RAF Bomber Command – Green Park,
The Bomber Command memorial was erected in honour of the 55,573 crew members of the RAF Bomber Command who died during the Second World War. It stands as a reminder of the young men, whose average age was only 22, and who never returned to their beloved homes. It was unveiled by the Queen, on June 28th 2012, when a Lancaster bomber of the BBMF flew over dropping thousands of poppies.
The monument can be found in London adjacent to Green Park. It stands proudly watching over the grassed picnic area where picnickers, shoppers and tourists sit. The main part of the monument is a bronze sculpture consisting of seven members of a typical bomber command aircrew.
Perhaps not obviously noticed, some of the crew are looking to the sky, some with hands to shield from the morning sun, as if looking for missing friends. Others are looking downward, perhaps in despair or fear for those not yet home. The stance of the statues suggests a crew recently returned from a mission who have just disembarked from their damaged aircraft. Tired, bewildered and overwhelmed by what they have witnessed, they have been created in precise and superb detail.
The Pilot stands central and to the rear of the group; the navigator to the left, followed by the flight engineer, mid-upper gunner, bomb aimer, rear gunner and then the wireless operator to the right. Their faces reflecting the feelings and emotions that these young men felt. The base of the statues were ‘littered’ with photos of loved ones and messages from around the world. A moving tribute.
Outside and on the walls of the memorial, are two crests; on the left, the RAF crest “Per Ardua ad Astra” meaning “Through adversity to the Stars“. The crest has its origins going back to August 1st 1918 and has been the symbol of the RAF ever since. On the right, is the crest of Bomber Command whose motto is “Strike Hard, Strike Sure“. Both beautifully carved into the undoubtedly beautiful Portland Stone.
A number of quotes, including one from Winston Churchill, “The Fighters are our salvation, but the bombers alone provide the means of victory” surround the memorial giving it strength. A further quote, to the rear of the memorial reflects the losses of all nations, who on the ground, lost lives as a result of bombing campaigns on both sides – a reflection of reconciliation and peaceful times ahead.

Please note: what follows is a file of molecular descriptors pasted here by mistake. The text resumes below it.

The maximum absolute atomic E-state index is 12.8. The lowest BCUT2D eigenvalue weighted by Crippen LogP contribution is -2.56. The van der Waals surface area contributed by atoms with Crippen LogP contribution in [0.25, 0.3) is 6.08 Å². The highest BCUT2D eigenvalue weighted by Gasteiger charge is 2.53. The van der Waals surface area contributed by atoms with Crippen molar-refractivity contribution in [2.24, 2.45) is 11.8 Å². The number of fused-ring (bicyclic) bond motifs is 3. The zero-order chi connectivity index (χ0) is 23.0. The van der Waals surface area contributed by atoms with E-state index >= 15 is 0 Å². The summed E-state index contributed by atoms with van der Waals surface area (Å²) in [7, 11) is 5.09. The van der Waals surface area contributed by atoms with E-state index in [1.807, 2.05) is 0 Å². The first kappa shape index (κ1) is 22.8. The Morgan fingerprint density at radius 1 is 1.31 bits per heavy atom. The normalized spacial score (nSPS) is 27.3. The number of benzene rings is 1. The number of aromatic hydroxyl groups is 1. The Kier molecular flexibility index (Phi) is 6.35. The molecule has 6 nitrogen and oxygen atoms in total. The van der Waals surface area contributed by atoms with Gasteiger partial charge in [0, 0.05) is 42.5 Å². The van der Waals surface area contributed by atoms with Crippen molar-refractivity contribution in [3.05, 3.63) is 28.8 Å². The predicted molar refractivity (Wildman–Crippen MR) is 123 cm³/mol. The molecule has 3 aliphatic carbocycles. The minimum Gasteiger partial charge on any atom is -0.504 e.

The roof above the memorial is open. This allows you to see the figures against a backdrop of sky, whether at day or night, rather than the bustling city behind. A view more representative of the times they lived and flew in.
The remainder of the roof is similar to the kriss cross design of the Vickers Wellington, one of the RAF’s bombers during World War II. The design is both eye-catching and unique, not only to the memorial but the Wellington from which it came.
The building of the memorial, which is truly a mix of emotion, international representation, and a build that reflects the lives of those affected by the war, is considered as closure for many; a symbol of what the young crews had to endure on long missions over occupied Europe. It also serves to act as a lesson to the those who were too young to know what the war meant to those who fought and died in it. It is A beautiful place to sit and give thanks to those 55,573 brave young men who never lived to experience peacetime again.
The official Bomber Command Memorial website is here. An app is also available for a small fee that goes part way to supporting the maintenance of the memorial, it gives greater detail to the construction and design of the memorial, along with an audio script and stories from survivors of Bomber Command.
A history of the RAF Crest and its derivations can be found by clicking here.
By clicking here, you can see and hear some stories of those to whom the monument is honouring.
“The Fighters are our salvation, but the bombers alone provide the means of victory“
Winston Churchill, 1940
To see more memorials from airfields around the country please click here